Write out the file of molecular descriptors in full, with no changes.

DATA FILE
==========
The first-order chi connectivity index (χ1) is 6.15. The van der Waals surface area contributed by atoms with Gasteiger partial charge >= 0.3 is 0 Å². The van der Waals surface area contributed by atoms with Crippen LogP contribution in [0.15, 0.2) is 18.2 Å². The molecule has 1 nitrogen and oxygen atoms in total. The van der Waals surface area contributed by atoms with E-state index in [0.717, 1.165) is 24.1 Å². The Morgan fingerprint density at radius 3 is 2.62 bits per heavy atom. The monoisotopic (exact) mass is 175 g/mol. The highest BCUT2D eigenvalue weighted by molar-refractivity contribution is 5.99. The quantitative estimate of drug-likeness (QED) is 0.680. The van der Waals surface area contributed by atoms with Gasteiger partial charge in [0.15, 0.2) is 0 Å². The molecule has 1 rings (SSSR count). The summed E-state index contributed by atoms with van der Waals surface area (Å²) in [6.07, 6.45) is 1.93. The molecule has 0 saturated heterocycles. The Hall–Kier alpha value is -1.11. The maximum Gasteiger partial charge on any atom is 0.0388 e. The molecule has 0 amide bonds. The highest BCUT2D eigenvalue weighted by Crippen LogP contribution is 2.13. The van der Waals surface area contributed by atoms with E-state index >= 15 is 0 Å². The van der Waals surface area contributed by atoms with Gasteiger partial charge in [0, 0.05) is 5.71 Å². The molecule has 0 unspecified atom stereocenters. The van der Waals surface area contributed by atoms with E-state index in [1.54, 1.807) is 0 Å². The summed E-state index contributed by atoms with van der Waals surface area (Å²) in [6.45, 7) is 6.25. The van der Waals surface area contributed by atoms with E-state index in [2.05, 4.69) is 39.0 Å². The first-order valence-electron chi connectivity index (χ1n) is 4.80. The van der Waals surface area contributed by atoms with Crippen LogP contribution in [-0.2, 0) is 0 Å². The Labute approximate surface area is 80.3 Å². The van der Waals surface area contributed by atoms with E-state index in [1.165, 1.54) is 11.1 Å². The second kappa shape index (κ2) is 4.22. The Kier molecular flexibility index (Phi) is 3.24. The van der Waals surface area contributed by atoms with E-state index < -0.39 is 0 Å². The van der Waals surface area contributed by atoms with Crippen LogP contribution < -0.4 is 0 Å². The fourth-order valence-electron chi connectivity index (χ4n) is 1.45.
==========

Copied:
The first-order chi connectivity index (χ1) is 6.15. The van der Waals surface area contributed by atoms with Gasteiger partial charge >= 0.3 is 0 Å². The van der Waals surface area contributed by atoms with Crippen LogP contribution in [0.15, 0.2) is 18.2 Å². The molecule has 1 nitrogen and oxygen atoms in total. The van der Waals surface area contributed by atoms with E-state index in [0.717, 1.165) is 24.1 Å². The Morgan fingerprint density at radius 3 is 2.62 bits per heavy atom. The monoisotopic (exact) mass is 175 g/mol. The highest BCUT2D eigenvalue weighted by molar-refractivity contribution is 5.99. The quantitative estimate of drug-likeness (QED) is 0.680. The van der Waals surface area contributed by atoms with Gasteiger partial charge in [0.15, 0.2) is 0 Å². The molecule has 1 rings (SSSR count). The summed E-state index contributed by atoms with van der Waals surface area (Å²) in [6.07, 6.45) is 1.93. The molecule has 0 saturated heterocycles. The Hall–Kier alpha value is -1.11. The maximum Gasteiger partial charge on any atom is 0.0388 e. The molecule has 0 amide bonds. The highest BCUT2D eigenvalue weighted by Crippen LogP contribution is 2.13. The van der Waals surface area contributed by atoms with E-state index >= 15 is 0 Å². The van der Waals surface area contributed by atoms with Gasteiger partial charge in [0, 0.05) is 5.71 Å². The molecule has 0 unspecified atom stereocenters. The van der Waals surface area contributed by atoms with E-state index in [1.54, 1.807) is 0 Å². The summed E-state index contributed by atoms with van der Waals surface area (Å²) in [6.45, 7) is 6.25. The van der Waals surface area contributed by atoms with E-state index in [2.05, 4.69) is 39.0 Å². The first-order valence-electron chi connectivity index (χ1n) is 4.80. The van der Waals surface area contributed by atoms with Crippen LogP contribution in [-0.2, 0) is 0 Å². The Labute approximate surface area is 80.3 Å². The van der Waals surface area contributed by atoms with E-state index in [1.165, 1.54) is 11.1 Å². The second kappa shape index (κ2) is 4.22. The Kier molecular flexibility index (Phi) is 3.24. The van der Waals surface area contributed by atoms with E-state index < -0.39 is 0 Å². The van der Waals surface area contributed by atoms with Crippen LogP contribution < -0.4 is 0 Å². The fourth-order valence-electron chi connectivity index (χ4n) is 1.45.